The state treasurer of North Carolina demands that BlackRock Inc. CEO Larry Fink “resign or be removed” immediately in a letter Friday to the board of directors of the multinational investment company.
“As keeper of the public purse, my duty is to manage our investments to ensure that the best interests of those that teach, protect and serve, as well as of our retirees, are always paramount,” North Carolina State Treasurer Dale Folwell says in the letter to BlackRock’s board.
“The North Carolina Retirement Systems (NCRS) have approximately $14 billion invested through BlackRock in various active and passive funds, in addition to around $55 million passively invested in BlackRock stocks or bonds,” writes Folwell, a Republican who won reelection in 2020.
Folwell cites what he calls Fink’s “pursuit of a political agenda” and his “focus on ESG,” an acronym for so-called environmental, social, and governance policies:
Unfortunately, Larry Fink’s pursuit of a political agenda has gotten in the way of BlackRock’s same fiduciary duty. A focus on ESG is not a focus on returns and potentially could force us to violate our own fiduciary duty. Ultimately, Fink’s continued ideological pressure could result in using ESG scores against states and local governments, lowering their credit ratings and thus driving up their cost of borrowing at taxpayers’ expense. This not only concerns me as the state treasurer but as chair of the North Carolina State Banking Commission and the Local Government Commission.
Will Hild, executive director of Consumers’ Research, applauded Folwell’s letter to the BlackRock board.
“I applaud North Carolina Treasurer Dale Folwell for calling out Larry Fink in a letter to their board and demanding he resign as CEO of BlackRock. Under Larry’s guidance, BlackRock has continued to push radical climate and social policies under the guise of an investment strategy,” Hild said in a statement.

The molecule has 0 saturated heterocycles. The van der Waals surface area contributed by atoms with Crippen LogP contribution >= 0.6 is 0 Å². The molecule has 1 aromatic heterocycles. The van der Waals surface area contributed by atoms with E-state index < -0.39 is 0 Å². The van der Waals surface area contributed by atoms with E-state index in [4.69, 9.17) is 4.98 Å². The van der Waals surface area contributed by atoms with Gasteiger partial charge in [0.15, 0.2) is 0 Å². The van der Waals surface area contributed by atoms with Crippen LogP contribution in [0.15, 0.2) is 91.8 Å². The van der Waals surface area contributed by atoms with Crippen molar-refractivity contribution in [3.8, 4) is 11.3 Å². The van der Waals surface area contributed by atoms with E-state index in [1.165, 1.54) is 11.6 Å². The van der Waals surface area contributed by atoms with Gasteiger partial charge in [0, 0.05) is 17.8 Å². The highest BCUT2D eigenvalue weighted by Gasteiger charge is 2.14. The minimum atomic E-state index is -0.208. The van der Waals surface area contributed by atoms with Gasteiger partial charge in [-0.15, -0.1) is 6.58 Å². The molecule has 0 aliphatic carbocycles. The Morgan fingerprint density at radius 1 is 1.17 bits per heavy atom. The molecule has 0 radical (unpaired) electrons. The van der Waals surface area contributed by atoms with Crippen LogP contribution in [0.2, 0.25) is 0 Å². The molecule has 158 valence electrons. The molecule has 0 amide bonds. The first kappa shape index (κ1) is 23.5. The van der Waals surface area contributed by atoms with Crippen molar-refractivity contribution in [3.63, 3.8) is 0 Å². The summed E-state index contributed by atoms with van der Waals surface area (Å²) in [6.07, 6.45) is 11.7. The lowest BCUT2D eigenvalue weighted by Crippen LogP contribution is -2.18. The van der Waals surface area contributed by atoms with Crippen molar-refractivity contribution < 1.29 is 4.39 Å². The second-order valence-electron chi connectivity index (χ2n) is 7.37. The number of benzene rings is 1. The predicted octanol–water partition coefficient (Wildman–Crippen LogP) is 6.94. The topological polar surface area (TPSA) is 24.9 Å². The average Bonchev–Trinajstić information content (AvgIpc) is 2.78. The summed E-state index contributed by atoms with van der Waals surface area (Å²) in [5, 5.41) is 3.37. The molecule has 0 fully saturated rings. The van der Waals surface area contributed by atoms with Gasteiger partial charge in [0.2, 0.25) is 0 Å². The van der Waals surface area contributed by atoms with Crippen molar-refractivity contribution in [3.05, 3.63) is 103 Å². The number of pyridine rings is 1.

“Treasurer Folwell’s call for Larry’s resignation highlights an opportunity for BlackRock to bring in a leader who will focus on its fiduciary duty instead of pursuing a political agenda,” Hild added.
Derek Kreifels, chief executive officer of the State Financial Officers Foundation, also applauded what he labeled as a “bold step” by Folwell.
“Treasurer Folwell’s bold step is a necessary one in the fight against the pernicious ESG agenda. State financial officers across the country have taken steps to protect their citizens from those who would weaponize their investment dollars against them,” Kreifels said in a statement.
“Folwell is right to identify that BlackRock won’t change so long as Larry Fink remains at the helm,” he added.
According to a statement provided by BlackRock to The Daily Signal in an email, “BlackRock has consistently delivered for our clients and shareholders, including the citizens of North Carolina.”
“We value our relationship with the North Carolina Retirement Systems (NCRS) and are proud of the strong returns and significant value we deliver. We are also pleased NCRS is adopting our Voting Choice program so they can execute their proxy votes directly. Offering our clients choice is core to our mission,” the BlackRock statement said.
“Over the past year, BlackRock has been subject to campaigns suggesting we are either ‘too progressive’ or ‘too conservative’ in how we manage our clients’ money. We are neither. We are a fiduciary. We put our clients’ interests first and deliver the investment choices and performance they need. We will not let these campaigns sway us from delivering for our clients,” the statement said. The company added:
Clients continue to turn to BlackRock. In the U.S. alone, clients awarded BlackRock $84 billion of long-term net inflows in the third quarter and $275 billion over the last twelve months.